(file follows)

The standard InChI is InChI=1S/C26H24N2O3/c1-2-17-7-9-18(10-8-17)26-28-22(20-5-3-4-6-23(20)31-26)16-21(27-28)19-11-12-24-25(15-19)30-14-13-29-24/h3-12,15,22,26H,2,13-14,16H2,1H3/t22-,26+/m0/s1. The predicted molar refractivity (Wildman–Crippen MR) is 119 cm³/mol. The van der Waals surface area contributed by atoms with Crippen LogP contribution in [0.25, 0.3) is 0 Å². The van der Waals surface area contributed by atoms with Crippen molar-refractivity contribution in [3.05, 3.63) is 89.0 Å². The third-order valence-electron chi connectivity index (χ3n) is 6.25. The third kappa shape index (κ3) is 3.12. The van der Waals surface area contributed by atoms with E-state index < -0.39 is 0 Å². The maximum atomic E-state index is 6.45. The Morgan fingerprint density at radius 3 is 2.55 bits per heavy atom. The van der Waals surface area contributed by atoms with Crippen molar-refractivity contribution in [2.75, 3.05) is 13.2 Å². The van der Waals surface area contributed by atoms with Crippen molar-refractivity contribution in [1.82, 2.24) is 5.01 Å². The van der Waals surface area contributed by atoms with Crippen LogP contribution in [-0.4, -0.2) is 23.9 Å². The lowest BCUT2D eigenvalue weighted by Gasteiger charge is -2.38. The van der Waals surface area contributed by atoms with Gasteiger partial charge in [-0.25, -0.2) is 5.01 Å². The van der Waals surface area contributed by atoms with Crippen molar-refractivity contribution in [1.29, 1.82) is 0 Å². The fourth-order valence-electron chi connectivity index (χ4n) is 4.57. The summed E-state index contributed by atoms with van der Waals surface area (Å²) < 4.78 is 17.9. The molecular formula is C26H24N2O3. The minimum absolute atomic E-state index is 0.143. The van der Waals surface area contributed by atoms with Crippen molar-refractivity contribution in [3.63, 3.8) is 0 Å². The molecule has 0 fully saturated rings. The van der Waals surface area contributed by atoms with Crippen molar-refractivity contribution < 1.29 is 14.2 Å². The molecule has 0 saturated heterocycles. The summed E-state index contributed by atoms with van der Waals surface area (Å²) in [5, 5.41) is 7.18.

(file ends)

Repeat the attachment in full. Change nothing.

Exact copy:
The standard InChI is InChI=1S/C26H24N2O3/c1-2-17-7-9-18(10-8-17)26-28-22(20-5-3-4-6-23(20)31-26)16-21(27-28)19-11-12-24-25(15-19)30-14-13-29-24/h3-12,15,22,26H,2,13-14,16H2,1H3/t22-,26+/m0/s1. The predicted molar refractivity (Wildman–Crippen MR) is 119 cm³/mol. The van der Waals surface area contributed by atoms with Crippen LogP contribution in [0.25, 0.3) is 0 Å². The van der Waals surface area contributed by atoms with Crippen molar-refractivity contribution in [3.05, 3.63) is 89.0 Å². The third-order valence-electron chi connectivity index (χ3n) is 6.25. The third kappa shape index (κ3) is 3.12. The van der Waals surface area contributed by atoms with E-state index < -0.39 is 0 Å². The maximum atomic E-state index is 6.45. The Morgan fingerprint density at radius 3 is 2.55 bits per heavy atom. The van der Waals surface area contributed by atoms with Crippen molar-refractivity contribution in [2.75, 3.05) is 13.2 Å². The van der Waals surface area contributed by atoms with Crippen molar-refractivity contribution in [1.82, 2.24) is 5.01 Å². The van der Waals surface area contributed by atoms with Crippen LogP contribution in [-0.4, -0.2) is 23.9 Å². The lowest BCUT2D eigenvalue weighted by Gasteiger charge is -2.38. The van der Waals surface area contributed by atoms with Gasteiger partial charge in [-0.25, -0.2) is 5.01 Å². The van der Waals surface area contributed by atoms with Crippen molar-refractivity contribution in [1.29, 1.82) is 0 Å². The fourth-order valence-electron chi connectivity index (χ4n) is 4.57. The summed E-state index contributed by atoms with van der Waals surface area (Å²) < 4.78 is 17.9. The molecular formula is C26H24N2O3. The minimum absolute atomic E-state index is 0.143. The van der Waals surface area contributed by atoms with Crippen molar-refractivity contribution in [3.63, 3.8) is 0 Å². The molecule has 0 fully saturated rings. The van der Waals surface area contributed by atoms with Crippen molar-refractivity contribution < 1.29 is 14.2 Å². The molecule has 0 saturated heterocycles. The summed E-state index contributed by atoms with van der Waals surface area (Å²) in [5, 5.41) is 7.18.